Pakistan and Indian thinking

While indian army (and airforce to some extent) continue to publically worry about Pakistan, the political establishment is largely indifferent.

There is a good reason to it. The army keeps on losing men in tough terrain of the high himalayas, mostly due to weather and accidents. It will prefer a much lighter footprint. The air force worries about being called for 'close air support' and the fact of large number of shoulder fired SAMs in Pakistan's inventory. So defence forces do not have an incentive to go to war. India has no 'incentive system' in place for killing enemy soldiers as is present in Pakistan.

But the political establishment has largely written Pakistan off. The reason is continued mishandling of economy in Pakistan by its rulers. India knows that starting a war is one thing, sustaining it is another. While terrorism creates a problem for India, it is a headache but not a challenge. So while Pakistani PM may shout from the rooftops, I doubt anybody is listening in India.

edit on 26-10-2013 by GargIndia because: (no reason given)

posted on Oct, 28 2013 @ 12:13 AM
Rising precision attack capability of India

Three missiles - Brahmos supersonic cruise missile, Prithvi II short range ballistic missile, and Shaurya short range ballistic/hypersonic missile, all with advanced INS and GPS (GLONASS system), give India the capability to strike almost all targets of military significance with conventional warheads.

This puts Pakistan's army top echelons in crosshairs. This capability has been acquired rather recently - Prithvi II inductions began in 2003, Brahmos in 2009, and Shourya in 2011. Pakistan has no defence against any of these three missiles.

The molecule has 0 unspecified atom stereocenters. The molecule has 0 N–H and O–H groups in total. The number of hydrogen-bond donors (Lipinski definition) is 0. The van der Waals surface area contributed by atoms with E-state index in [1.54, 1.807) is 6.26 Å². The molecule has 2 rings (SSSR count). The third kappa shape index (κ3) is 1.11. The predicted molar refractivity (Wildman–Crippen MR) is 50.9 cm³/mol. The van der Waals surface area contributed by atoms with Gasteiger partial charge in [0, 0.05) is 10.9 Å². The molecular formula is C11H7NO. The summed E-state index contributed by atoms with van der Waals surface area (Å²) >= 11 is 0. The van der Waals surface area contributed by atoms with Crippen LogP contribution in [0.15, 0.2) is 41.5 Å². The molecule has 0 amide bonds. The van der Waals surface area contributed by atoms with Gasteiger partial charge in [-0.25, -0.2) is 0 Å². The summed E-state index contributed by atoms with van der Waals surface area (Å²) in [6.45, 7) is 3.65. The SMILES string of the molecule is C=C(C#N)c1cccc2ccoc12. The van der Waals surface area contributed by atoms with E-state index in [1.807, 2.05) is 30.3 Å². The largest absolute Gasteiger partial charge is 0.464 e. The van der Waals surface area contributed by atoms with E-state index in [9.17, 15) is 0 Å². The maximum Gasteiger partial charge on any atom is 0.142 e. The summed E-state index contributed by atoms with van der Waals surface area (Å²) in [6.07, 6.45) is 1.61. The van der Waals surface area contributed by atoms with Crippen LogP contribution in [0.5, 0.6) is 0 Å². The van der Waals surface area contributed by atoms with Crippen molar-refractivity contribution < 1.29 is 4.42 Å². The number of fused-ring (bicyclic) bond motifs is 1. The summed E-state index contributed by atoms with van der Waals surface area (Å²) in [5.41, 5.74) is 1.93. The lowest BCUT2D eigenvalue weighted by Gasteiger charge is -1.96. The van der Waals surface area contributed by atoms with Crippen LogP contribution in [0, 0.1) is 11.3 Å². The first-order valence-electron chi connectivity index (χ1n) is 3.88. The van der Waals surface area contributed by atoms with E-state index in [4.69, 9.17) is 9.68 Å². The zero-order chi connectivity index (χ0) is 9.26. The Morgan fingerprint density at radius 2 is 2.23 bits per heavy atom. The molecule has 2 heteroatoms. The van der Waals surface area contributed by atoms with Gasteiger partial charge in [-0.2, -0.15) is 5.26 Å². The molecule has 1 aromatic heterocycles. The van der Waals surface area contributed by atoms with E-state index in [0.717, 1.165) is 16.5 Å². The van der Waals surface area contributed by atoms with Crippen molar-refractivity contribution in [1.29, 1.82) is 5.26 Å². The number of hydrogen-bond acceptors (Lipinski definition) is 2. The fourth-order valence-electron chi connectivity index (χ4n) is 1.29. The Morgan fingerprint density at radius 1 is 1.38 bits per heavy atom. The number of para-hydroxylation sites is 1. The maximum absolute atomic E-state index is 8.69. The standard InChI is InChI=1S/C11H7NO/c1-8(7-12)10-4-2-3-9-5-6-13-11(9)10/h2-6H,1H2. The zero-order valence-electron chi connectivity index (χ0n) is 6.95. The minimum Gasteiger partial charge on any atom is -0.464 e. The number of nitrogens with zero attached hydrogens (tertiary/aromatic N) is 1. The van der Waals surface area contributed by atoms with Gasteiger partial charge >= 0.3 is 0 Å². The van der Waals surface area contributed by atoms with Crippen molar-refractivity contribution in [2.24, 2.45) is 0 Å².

In addition, MLRS batteries can now target several Pak army bases, due to induction of longer range rockets.

As I said earlier, the most significant development is Shaurya missile. This missile can be launched from safe locations far from the border/battlefield, and can cover all targets of military significance. It is a Mach 6 missile that travels a highly modified ballistic trajectory, giving it characteristics of cruise missiles.

Of course India continues to have earlier stocks of Prithvi SS150, SS250, SS350, and Agni-1 missiles. These missiles are meant to be used with nuclear warheads. There is some talk that older Prithvi missiles are to be retired. This may mean that nuclear role is transferred to Agni-1. It is also likely that older Prithvi missiles are used in conventional role against large targets like army bases.

India has acquired smart shells from Russia, and has developed LGBs and smart shells locally as well.

All the above give a capability boost to Indian Army that is unprecedented in South Asia. Pakistan's army also has many precision weapons though its arsenal size will be limited by resources and lack of local development.

I reckon that Pakistan has no real offensive capability against India. The small scale skirmishes on the border and sometimes spectacular special force cross border raids do not tilt the balance in Pakistan's favour. If anything, these incidents increase the allocations and seriousness, that may ultimately work against Pakistan if the balloon goes up in near future.

posted on Oct, 29 2013 @ 11:07 PM
India vs Pakistan military comparison

1. Pakistan's army has good firepower but low mobility. This was evident in 65 and 71 wars and subsequent mini wars of Siachen and Kargil. The problems are -
a. A shortage of integral air defence in armoured divisions.
b. Below par engineering support
c. Below par logistics

While PA fields impressive numbers of SP artillery pieces and good quality tanks, any spearhead into Indian territory is blocked due to the above three factors mentioned. A towed artillery piece is as effective in a defensive role. So India's lack of self propelled artillery is not such a big problem as it appears.

2. Pakistan prefers to fight in the mountains, where it's army has performed well. This is NOT tank or SP artillery territory. Pakistan's holding of weapons has a lot of historical baggage, as compared to operational needs. A lot of weapons have come as 'aid', deeply influenced by donor country's military strategy. This may not suit PA's operational requirements.